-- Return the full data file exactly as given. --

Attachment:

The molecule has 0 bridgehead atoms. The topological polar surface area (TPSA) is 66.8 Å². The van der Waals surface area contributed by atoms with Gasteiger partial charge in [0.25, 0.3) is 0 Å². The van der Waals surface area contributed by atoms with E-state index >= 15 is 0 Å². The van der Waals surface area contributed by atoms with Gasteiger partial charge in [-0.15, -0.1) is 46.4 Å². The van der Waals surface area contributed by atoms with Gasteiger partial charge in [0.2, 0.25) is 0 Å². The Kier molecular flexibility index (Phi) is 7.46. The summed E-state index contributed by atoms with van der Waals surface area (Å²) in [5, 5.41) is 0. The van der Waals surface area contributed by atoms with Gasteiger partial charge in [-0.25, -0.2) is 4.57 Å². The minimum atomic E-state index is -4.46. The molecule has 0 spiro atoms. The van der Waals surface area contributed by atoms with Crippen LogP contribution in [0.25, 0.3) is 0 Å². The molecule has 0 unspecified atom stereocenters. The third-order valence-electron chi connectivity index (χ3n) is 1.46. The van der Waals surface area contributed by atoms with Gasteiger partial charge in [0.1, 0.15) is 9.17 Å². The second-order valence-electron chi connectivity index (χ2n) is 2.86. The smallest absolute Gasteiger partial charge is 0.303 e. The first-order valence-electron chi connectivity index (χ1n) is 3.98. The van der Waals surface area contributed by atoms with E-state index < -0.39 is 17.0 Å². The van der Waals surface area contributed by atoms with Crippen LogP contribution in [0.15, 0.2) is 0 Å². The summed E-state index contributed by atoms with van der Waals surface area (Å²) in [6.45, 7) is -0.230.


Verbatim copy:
The molecule has 0 bridgehead atoms. The topological polar surface area (TPSA) is 66.8 Å². The van der Waals surface area contributed by atoms with Gasteiger partial charge in [0.25, 0.3) is 0 Å². The van der Waals surface area contributed by atoms with E-state index >= 15 is 0 Å². The van der Waals surface area contributed by atoms with Gasteiger partial charge in [-0.15, -0.1) is 46.4 Å². The van der Waals surface area contributed by atoms with Gasteiger partial charge in [0.2, 0.25) is 0 Å². The Kier molecular flexibility index (Phi) is 7.46. The summed E-state index contributed by atoms with van der Waals surface area (Å²) in [5, 5.41) is 0. The van der Waals surface area contributed by atoms with Gasteiger partial charge in [-0.25, -0.2) is 4.57 Å². The minimum atomic E-state index is -4.46. The molecule has 0 spiro atoms. The van der Waals surface area contributed by atoms with Crippen LogP contribution in [0.25, 0.3) is 0 Å². The molecule has 0 unspecified atom stereocenters. The third-order valence-electron chi connectivity index (χ3n) is 1.46. The van der Waals surface area contributed by atoms with Gasteiger partial charge in [0.1, 0.15) is 9.17 Å². The second-order valence-electron chi connectivity index (χ2n) is 2.86. The smallest absolute Gasteiger partial charge is 0.303 e. The first-order valence-electron chi connectivity index (χ1n) is 3.98. The van der Waals surface area contributed by atoms with E-state index < -0.39 is 17.0 Å². The van der Waals surface area contributed by atoms with Crippen LogP contribution in [0.15, 0.2) is 0 Å². The summed E-state index contributed by atoms with van der Waals surface area (Å²) in [6.45, 7) is -0.230.